Post-Kavanaugh

Asylum Ban Case (2018)

This case concerns the Trump administration’s order on asylum policy. The policy would have temporarily barred illegal immigrants who entered the U.S. from seeking asylum outside ports of official entry. The lower federal district court ruled that this was an unconstitutional policy that exceeded the president’s authority. The Chief Justice provided the fifth vote and sided with the liberal justices to keep the district court’s ruling in place. The ruling kept the policy blocked during the government’s pending litigation and appeal to the 9th Circuit from the district court.  The government had sought a Supreme Court emergency order allowing the policy to be in effect during the litigation.

This may not be determinative, however, on Roberts’ overall philosophy. The case may be decided on the merits at a later time, so some of the criticism should be delayed. This case may highlight a deference to institutionalism for the present societal landscape and should not be overly read into unless the same conclusion is reached following full argument.

 Louisiana Abortion Provider Case (2019)

This is more of a procedural case that considers a Louisiana law that would require doctors to have admitting privileges at a nearby hospital in order to perform abortions. A federal district judge blocked the law from going into effect because it created an undue burden on woman who sought abortions. Similar to the immigration asylum matter, this case has reached the Supreme Court for emergency intervention and Roberts voted to uphold the block on the law until the case is fully briefed and argued.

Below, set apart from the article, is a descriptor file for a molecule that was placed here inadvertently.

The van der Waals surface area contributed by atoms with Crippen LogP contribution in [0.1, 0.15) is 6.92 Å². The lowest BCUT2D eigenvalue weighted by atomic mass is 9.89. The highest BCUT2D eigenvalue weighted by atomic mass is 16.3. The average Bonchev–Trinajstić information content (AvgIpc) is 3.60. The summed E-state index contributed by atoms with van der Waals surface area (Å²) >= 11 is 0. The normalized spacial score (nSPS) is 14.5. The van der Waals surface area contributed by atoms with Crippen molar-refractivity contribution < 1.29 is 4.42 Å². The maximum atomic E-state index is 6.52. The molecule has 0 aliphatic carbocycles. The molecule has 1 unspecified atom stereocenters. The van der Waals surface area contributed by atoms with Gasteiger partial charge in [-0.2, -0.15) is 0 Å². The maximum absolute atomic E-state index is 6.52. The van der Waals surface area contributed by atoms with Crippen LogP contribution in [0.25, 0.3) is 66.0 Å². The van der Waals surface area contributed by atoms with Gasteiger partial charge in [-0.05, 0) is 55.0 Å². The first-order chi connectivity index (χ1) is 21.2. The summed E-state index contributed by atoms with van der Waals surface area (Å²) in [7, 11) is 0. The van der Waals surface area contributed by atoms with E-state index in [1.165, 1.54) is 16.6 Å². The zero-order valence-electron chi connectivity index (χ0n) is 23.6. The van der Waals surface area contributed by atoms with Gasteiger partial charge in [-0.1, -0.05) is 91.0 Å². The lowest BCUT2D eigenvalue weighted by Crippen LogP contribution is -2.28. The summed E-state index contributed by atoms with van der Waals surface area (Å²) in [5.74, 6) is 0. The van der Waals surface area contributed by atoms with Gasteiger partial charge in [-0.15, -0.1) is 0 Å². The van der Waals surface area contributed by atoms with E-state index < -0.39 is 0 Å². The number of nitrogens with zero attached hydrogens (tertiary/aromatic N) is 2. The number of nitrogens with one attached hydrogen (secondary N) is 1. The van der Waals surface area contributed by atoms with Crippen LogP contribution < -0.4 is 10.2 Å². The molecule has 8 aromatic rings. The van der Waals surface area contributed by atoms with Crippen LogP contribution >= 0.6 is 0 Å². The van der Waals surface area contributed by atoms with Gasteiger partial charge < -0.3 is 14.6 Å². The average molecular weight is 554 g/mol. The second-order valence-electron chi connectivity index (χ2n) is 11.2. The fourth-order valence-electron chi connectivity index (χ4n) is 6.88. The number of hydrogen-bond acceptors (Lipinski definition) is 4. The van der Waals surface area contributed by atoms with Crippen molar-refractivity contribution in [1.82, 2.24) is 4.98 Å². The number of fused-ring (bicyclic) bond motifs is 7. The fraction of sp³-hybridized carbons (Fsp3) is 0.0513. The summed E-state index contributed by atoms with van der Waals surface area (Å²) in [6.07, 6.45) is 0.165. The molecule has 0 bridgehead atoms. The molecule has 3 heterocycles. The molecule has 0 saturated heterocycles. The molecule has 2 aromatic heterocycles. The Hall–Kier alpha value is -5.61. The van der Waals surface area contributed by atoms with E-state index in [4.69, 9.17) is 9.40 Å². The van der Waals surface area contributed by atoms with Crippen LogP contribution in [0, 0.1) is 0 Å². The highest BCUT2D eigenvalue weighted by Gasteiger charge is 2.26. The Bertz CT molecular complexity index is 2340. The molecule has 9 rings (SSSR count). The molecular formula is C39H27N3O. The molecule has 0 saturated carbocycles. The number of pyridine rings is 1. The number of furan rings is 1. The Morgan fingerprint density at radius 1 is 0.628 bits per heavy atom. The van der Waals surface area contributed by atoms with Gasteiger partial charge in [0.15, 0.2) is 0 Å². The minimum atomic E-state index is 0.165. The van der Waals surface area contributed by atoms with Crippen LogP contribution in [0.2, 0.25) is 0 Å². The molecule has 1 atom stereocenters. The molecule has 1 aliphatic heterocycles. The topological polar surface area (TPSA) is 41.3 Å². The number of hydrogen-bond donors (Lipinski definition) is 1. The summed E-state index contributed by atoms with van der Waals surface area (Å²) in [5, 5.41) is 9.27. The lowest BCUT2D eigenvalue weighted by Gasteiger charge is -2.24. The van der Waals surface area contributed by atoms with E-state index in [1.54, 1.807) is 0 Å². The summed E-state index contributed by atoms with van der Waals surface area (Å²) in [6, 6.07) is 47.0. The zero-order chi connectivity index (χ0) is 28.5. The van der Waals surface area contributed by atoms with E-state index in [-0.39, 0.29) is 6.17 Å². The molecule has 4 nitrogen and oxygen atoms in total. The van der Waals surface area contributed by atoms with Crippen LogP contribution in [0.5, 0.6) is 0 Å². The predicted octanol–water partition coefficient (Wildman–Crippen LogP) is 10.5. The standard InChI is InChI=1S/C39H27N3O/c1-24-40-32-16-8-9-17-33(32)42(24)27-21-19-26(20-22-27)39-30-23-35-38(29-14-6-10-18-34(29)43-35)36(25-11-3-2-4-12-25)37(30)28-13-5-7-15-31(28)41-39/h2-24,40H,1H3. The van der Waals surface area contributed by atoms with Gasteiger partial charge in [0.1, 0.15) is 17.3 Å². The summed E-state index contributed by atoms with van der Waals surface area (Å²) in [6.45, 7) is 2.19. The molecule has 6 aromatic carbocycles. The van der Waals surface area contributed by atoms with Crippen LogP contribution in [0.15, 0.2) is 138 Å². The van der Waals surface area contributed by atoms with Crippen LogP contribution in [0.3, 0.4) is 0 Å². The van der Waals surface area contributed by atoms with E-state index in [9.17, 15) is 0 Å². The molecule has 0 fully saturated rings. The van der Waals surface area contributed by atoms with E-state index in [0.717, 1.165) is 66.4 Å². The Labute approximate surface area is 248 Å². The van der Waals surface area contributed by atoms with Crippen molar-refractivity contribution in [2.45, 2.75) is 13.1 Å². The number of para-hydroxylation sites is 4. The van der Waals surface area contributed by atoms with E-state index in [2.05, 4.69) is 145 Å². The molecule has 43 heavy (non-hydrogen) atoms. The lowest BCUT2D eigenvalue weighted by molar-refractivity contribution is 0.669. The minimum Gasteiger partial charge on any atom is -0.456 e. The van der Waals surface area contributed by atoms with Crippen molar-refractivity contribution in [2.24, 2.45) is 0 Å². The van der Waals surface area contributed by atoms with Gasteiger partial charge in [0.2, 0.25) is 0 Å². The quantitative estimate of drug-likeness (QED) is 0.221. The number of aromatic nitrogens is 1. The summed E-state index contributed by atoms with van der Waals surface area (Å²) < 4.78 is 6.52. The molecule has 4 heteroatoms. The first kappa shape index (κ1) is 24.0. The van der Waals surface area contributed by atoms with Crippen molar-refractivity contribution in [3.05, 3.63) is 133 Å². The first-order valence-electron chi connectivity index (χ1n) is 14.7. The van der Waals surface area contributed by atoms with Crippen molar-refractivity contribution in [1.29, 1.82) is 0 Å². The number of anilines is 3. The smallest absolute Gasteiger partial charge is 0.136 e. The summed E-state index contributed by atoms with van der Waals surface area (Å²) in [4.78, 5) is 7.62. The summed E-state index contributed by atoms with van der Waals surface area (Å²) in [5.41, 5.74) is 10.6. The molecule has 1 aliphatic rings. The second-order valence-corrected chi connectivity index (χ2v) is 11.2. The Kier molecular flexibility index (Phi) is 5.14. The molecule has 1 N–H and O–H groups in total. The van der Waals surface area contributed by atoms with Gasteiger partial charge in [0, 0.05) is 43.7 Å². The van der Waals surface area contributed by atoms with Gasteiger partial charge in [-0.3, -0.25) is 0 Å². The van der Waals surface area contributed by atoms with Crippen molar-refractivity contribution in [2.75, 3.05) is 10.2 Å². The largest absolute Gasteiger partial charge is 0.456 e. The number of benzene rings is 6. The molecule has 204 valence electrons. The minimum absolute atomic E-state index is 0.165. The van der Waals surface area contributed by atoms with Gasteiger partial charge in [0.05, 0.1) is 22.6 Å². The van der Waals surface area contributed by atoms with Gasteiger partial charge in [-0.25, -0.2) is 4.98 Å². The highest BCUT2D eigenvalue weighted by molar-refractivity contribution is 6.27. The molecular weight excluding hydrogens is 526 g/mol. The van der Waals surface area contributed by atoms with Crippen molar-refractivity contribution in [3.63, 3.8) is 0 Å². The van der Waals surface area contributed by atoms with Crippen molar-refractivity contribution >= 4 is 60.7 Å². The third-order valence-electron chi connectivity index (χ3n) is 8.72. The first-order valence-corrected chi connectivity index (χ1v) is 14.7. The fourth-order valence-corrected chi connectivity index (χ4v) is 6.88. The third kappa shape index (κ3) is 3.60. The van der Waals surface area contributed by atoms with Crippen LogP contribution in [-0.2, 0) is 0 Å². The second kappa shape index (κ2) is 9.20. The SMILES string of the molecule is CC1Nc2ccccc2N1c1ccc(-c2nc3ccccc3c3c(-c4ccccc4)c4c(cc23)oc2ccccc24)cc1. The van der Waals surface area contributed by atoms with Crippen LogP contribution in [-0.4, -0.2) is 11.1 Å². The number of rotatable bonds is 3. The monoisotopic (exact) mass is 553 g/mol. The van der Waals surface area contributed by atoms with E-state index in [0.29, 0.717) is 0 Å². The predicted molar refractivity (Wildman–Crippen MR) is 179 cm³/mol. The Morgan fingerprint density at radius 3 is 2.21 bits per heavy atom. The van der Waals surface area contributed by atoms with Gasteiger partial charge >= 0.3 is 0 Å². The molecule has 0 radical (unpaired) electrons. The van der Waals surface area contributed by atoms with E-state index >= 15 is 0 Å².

The 4 conservative jurists dissented, however, and would have allowed the law to go into effect up until the matter was fully ripe with proper briefing and argument. Some have said that Roberts was a procedural vote and on the merits he will ultimately side with conservatives when it is fully briefed and argued, while others believe it is a sign that Roberts is showing reluctance towards allowing the abortion cases to proceed at an accelerated pace out of concerns for institutionalism.

Although I disagree with Roberts here and this case has gotten a lot of attention, his intention is still unclear. Similar to the immigration case, there will be more consideration for the institutionalism argument and cause for concern if Roberts’ goes against the 4 conservatives on the merits of the matter after its fully briefed and argued.

 Institutionalism vs. Constitutionalism

If we assume that this drift is in fact occurring or at the very least ask the question why the court is not moving in a more conservative direction fast enough, we need to consider both the institutionalist and constitutionalist view.